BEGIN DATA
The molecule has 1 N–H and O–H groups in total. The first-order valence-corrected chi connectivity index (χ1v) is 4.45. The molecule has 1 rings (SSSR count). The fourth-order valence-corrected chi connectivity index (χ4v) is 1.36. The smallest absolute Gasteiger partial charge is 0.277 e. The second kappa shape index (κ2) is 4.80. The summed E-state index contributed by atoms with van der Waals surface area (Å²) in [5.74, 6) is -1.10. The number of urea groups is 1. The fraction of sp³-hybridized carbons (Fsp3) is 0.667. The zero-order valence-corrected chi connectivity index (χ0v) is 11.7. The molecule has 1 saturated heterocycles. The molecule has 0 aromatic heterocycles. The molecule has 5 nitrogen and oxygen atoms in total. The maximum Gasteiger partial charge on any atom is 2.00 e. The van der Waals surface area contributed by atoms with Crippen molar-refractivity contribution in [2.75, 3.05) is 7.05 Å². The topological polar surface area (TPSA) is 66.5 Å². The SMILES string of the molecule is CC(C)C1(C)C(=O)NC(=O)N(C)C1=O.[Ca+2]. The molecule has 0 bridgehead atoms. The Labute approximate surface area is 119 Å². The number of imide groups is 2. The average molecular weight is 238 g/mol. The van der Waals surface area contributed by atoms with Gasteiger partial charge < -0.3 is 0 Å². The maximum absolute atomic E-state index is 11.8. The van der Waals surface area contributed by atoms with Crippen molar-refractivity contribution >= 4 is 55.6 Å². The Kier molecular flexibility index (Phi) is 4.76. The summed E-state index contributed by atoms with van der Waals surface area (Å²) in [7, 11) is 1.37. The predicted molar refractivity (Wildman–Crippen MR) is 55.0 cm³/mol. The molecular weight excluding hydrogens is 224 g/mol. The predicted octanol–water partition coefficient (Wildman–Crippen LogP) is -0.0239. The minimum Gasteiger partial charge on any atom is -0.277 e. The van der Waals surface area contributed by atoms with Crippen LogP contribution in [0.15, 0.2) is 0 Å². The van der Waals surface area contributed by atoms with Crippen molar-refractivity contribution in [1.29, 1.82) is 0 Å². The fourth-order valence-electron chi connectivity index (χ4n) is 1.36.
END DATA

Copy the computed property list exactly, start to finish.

The molecule has 1 N–H and O–H groups in total. The first-order valence-corrected chi connectivity index (χ1v) is 4.45. The molecule has 1 rings (SSSR count). The fourth-order valence-corrected chi connectivity index (χ4v) is 1.36. The smallest absolute Gasteiger partial charge is 0.277 e. The second kappa shape index (κ2) is 4.80. The summed E-state index contributed by atoms with van der Waals surface area (Å²) in [5.74, 6) is -1.10. The number of urea groups is 1. The fraction of sp³-hybridized carbons (Fsp3) is 0.667. The zero-order valence-corrected chi connectivity index (χ0v) is 11.7. The molecule has 1 saturated heterocycles. The molecule has 0 aromatic heterocycles. The molecule has 5 nitrogen and oxygen atoms in total. The maximum Gasteiger partial charge on any atom is 2.00 e. The van der Waals surface area contributed by atoms with Crippen molar-refractivity contribution in [2.75, 3.05) is 7.05 Å². The topological polar surface area (TPSA) is 66.5 Å². The SMILES string of the molecule is CC(C)C1(C)C(=O)NC(=O)N(C)C1=O.[Ca+2]. The molecule has 0 bridgehead atoms. The Labute approximate surface area is 119 Å². The number of imide groups is 2. The average molecular weight is 238 g/mol. The van der Waals surface area contributed by atoms with Gasteiger partial charge < -0.3 is 0 Å². The maximum absolute atomic E-state index is 11.8. The van der Waals surface area contributed by atoms with Crippen molar-refractivity contribution >= 4 is 55.6 Å². The Kier molecular flexibility index (Phi) is 4.76. The summed E-state index contributed by atoms with van der Waals surface area (Å²) in [7, 11) is 1.37. The predicted molar refractivity (Wildman–Crippen MR) is 55.0 cm³/mol. The molecular weight excluding hydrogens is 224 g/mol. The predicted octanol–water partition coefficient (Wildman–Crippen LogP) is -0.0239. The minimum Gasteiger partial charge on any atom is -0.277 e. The van der Waals surface area contributed by atoms with Crippen LogP contribution in [0.15, 0.2) is 0 Å². The van der Waals surface area contributed by atoms with Crippen molar-refractivity contribution in [1.29, 1.82) is 0 Å². The fourth-order valence-electron chi connectivity index (χ4n) is 1.36.